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  • James Alex Fields Jr. quickly drives his sports car in reverse after ramming it into demonstrators protesting a white suprmeacist rally.

    James Alex Fields Jr. quickly drives his sports car in reverse after ramming it into demonstrators protesting a white suprmeacist rally. | Photo: EFE

“I think in a Southern city, Southern town, white supremacy is woven into the American DNA,” said Reverend Seth Wispelwey.

Friday night's unrest ignited by white supremacists congregated around the “Unite the Right” rally in Charlottesville, Virginia escalated the following day when James Alex Fields Jr. plowed his gray sports car into a crowd of anti-racists demonstrators in the city's downtown area.

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The attack left Heather Heyer, a 32-year old woman, dead and at least 19 others injured — many gravely — as people were hurled into the air or trampled.

Now people are asking a simple question – why?

Such a question clearly indicates that, either through omission or commission, very little if anything has been done, legally or socially, to address the country's pernicious past.

United Church of Christ Reverend Seth Wispelwey weighed in on the recent confrontations and attack which stem from three previous gatherings by white nationalists to demand Charlottesville's reverse its decision to remove a statue of Confederate General Robert E. Lee and rename parks titled after Confederate leaders, according to NBC News.

“I think in a Southern city, Southern town, white supremacy is woven into the American DNA,” Wispelwey said, adding that “there's a lot of unreconciled history that has gone unchallenged.”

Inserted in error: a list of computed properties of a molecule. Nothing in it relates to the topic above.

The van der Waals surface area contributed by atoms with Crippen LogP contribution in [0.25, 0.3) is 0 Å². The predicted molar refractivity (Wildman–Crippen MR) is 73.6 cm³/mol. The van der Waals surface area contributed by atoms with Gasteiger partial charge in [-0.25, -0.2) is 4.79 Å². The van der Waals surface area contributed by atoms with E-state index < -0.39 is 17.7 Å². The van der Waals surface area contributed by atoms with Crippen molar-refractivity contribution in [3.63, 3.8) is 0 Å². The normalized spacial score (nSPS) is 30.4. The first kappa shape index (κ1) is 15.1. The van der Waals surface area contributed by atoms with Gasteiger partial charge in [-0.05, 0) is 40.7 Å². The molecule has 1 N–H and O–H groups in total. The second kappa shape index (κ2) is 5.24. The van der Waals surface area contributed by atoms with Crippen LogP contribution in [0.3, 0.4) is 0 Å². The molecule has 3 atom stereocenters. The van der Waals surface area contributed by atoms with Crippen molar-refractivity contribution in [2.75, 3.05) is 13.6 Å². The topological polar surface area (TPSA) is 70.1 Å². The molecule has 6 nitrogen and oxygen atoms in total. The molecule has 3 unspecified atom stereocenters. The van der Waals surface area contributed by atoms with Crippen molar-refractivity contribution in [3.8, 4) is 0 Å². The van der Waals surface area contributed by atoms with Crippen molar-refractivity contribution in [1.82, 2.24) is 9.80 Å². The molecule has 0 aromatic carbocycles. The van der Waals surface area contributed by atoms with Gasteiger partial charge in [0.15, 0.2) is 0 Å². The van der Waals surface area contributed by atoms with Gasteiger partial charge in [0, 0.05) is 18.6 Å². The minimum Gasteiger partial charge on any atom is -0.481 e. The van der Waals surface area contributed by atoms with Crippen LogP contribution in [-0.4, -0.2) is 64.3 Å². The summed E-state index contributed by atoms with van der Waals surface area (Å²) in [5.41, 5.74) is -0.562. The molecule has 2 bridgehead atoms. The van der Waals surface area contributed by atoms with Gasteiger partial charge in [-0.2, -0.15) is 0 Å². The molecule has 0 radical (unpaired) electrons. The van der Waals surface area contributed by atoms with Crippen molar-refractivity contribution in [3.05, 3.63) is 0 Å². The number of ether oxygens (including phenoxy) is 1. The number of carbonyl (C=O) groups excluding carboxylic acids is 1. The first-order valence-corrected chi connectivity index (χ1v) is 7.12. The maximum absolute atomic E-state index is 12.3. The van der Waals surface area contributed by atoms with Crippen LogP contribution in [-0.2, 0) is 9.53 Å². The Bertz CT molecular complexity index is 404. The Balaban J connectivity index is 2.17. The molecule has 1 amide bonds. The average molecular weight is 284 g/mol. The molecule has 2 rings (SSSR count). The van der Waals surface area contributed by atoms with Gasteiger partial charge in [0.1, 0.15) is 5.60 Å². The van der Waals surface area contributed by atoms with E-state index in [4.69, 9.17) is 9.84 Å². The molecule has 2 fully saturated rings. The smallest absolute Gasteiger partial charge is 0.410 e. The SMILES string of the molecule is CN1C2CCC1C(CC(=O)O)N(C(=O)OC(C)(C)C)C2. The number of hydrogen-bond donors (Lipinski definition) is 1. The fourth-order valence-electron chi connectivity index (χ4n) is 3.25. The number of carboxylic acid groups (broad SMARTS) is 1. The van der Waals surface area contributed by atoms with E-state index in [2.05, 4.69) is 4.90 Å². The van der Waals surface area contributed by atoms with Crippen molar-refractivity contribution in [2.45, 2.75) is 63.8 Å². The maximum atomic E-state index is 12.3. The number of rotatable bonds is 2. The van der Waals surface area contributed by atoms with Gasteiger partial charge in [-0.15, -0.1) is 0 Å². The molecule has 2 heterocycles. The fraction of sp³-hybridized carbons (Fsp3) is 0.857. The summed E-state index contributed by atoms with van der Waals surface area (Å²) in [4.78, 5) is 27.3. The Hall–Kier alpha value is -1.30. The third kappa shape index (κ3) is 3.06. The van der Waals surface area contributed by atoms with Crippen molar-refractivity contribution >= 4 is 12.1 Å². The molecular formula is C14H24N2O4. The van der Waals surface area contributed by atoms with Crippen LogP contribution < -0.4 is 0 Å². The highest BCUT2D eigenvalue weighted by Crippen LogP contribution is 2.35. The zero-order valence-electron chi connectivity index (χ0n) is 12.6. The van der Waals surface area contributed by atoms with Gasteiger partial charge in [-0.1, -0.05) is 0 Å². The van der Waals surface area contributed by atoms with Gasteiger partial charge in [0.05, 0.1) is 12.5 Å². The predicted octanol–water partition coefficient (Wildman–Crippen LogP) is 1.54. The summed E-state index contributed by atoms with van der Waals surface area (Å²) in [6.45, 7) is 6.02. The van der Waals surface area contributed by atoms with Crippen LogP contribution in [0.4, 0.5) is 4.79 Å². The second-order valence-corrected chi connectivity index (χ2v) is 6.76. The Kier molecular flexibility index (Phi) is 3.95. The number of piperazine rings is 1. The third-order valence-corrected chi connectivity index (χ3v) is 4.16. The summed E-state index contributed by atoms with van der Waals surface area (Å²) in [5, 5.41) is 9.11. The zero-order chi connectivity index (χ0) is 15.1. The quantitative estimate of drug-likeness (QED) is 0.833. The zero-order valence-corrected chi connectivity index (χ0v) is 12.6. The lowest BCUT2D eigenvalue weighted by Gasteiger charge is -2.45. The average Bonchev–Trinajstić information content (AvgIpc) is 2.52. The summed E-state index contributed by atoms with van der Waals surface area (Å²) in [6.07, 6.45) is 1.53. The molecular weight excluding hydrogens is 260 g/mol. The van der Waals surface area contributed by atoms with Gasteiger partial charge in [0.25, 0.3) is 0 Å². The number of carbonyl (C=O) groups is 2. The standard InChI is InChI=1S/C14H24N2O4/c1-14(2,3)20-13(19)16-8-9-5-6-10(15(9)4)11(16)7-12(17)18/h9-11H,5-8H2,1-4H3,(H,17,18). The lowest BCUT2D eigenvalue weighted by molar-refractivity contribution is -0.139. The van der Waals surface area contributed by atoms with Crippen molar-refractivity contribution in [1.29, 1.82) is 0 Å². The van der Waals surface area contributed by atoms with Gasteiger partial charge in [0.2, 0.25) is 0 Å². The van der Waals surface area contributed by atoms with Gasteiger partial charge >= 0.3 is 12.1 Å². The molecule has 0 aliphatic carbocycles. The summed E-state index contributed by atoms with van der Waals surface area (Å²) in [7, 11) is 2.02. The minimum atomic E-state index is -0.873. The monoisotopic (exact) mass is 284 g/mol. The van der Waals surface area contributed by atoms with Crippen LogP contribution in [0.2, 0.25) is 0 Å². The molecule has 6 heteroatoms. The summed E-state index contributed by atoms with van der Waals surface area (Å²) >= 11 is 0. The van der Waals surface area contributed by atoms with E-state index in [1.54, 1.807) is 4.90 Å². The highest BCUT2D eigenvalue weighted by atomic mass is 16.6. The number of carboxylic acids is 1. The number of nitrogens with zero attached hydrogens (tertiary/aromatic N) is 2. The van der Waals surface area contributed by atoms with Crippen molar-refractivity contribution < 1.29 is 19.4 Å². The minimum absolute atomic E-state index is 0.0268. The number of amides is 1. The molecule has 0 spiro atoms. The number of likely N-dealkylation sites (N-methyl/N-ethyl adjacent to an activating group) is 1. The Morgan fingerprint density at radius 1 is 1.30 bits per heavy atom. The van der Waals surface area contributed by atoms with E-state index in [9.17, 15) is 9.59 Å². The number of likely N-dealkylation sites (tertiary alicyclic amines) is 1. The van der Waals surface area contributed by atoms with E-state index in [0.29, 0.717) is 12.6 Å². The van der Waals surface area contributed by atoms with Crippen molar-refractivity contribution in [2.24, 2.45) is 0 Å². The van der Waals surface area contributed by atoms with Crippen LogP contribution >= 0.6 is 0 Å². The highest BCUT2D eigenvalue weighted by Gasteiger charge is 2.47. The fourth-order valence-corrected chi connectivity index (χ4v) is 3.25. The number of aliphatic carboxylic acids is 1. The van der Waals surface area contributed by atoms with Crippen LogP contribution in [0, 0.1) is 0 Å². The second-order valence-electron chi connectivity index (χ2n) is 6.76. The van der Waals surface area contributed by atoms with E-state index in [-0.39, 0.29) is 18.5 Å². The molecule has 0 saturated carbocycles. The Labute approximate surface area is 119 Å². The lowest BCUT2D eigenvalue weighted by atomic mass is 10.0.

Several residents reportedly countered the idea that most white nationalists and neo-Nazis came from outside Charlottesville, saying that it was part of the town's fabric.

The organizer of Saturday's right-wing rally Jason Kessler is a Charlottesville resident. "Alt-right" creator Richard Spencer went to school at the University of Virginia in Charlottesville.

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Two locals, far from pointing to renaming public facilities as a means to address centuries of institutional racism and discrimination, emphasized that gentrification of Black communities have made Black people feel greatly slighted and unwanted.

Jill Williams, a local teacher who participated in the anti-fascist counter-rally, admitted that she was fearful that some teachers would prefer to simply ignore the deep-seated social ills lingering behind the violent attack on Saturday.

“We have to talk to each other, but we also have to work to address the real problems that exist in the foundation of our community,” she said, adding that saying we must love each other falls short of meaningful solutions, “there's more work to be done than that.”

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